I'm Not Negative, I'm Angry
Howard The Duck 25 - 27
Howard is Marvel's unhealed, festering sore. Briefly a major force in the mid-1970's, Howard's fall was swift and brutal after the mother of all falling-outs between the company and Howard's creator, Steve Gerber. Morally, Gerber owns this character. Legally, it's Marvel's, and they have proved incapable in the last thirty years of doing anything with it.
Not that there haven't been attempts - the (not as bad as it's remembered) film, the (worse than you'd care to remember) black and white magazine, and a Marvel Max mini-series a couple of years ago, written by Gerber himself. At the time I was unaware that even existed, so I haven't read it.
Describing Howard to those who haven't read him is a problem. By turns thoughtful, angry, comic and tragic, Howard was Gerber's commentary on an incomprehensible world. There was a breathless exploration of different ideas which makes it seem as if it ran much longer than the twenty-eight Gerber scripted. The most popular were the first ten issues, where the the jokes were longer, the tone lighter and the absurdity was greater.
Yet the story I remember best was this one, the darkest of the lot. It is one of the few which uses established Marvel villains, in this case the Ringmaster and his Carnival of Crime. You don't see them too much these days, principally because they were a bit rubbish. The standard plot would be - Ringmaster hypnotises hero, hero helps Ringmaster nick some stuff, hero recovers from hypnotism, hero smacks entire Carnival of Crime around the Big Top. Difficult to believe, but they were Thor villains once.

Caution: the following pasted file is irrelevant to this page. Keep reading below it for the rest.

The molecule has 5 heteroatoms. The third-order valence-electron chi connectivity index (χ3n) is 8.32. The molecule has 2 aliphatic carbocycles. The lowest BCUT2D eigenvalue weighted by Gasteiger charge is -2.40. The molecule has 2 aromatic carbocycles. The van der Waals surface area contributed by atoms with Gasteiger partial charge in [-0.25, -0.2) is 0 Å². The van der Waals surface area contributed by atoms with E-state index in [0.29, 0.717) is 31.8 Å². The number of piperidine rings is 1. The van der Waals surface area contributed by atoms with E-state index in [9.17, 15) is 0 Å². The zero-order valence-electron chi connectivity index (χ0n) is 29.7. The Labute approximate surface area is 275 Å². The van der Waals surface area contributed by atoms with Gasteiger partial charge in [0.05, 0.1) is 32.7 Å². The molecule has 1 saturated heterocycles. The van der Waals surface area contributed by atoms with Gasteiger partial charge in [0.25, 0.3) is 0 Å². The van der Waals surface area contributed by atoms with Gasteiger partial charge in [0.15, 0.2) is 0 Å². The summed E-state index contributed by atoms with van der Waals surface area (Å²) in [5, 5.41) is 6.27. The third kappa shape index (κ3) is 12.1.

Gerber takes this weakness and uses it to show them for what they are, petty criminals using tricks to rob the innocent, demonstrating just how much damage they cause to their victims. Ignatz Hubley, robbed of his last funds, gets drunk and decides to commit a robbery. Hit by the car of an irresponsible socialite, Hubley shoots Paul Same, a cast member. Simultaneously, another cast member, Winda, is hospitalised after a late-night assault by a drunk. Without the restrictions of the Comics Code, the assault would undoubtedly have been a rape.
There are light sides to this story - like when one of the Cannonballs has an emotional chat with a kidnapped Howard. "Heck, we're not even good at it. Next to a Dr Doom or a Red Skull, we're ludicrous. Every time we run up against Spider-Man or Davedevil or the Hulk, we get the living spit beat out of us." Howard is shown thinking "I hate it when they go sincere on you." And the art is fantastic - I love Gene Colan's work.
Bad points? Well, the portrayal of Winda's speech impediment, which I recall seeming cute at the time, looks to modern eyes like mocking the afflicted. The printing must have been done by a babboon, and the comic appears to have been printed on toilet paper. If dark negativity isn't your thing, you'd probably hate this arc.
This troubled, gloomy story ends weakly, as a furious Howard goes after the Ringmaster. And with that, Gerber's glorious run was more-or-less over. I was too young at the time to really understand Howard, but I still miss it terribly.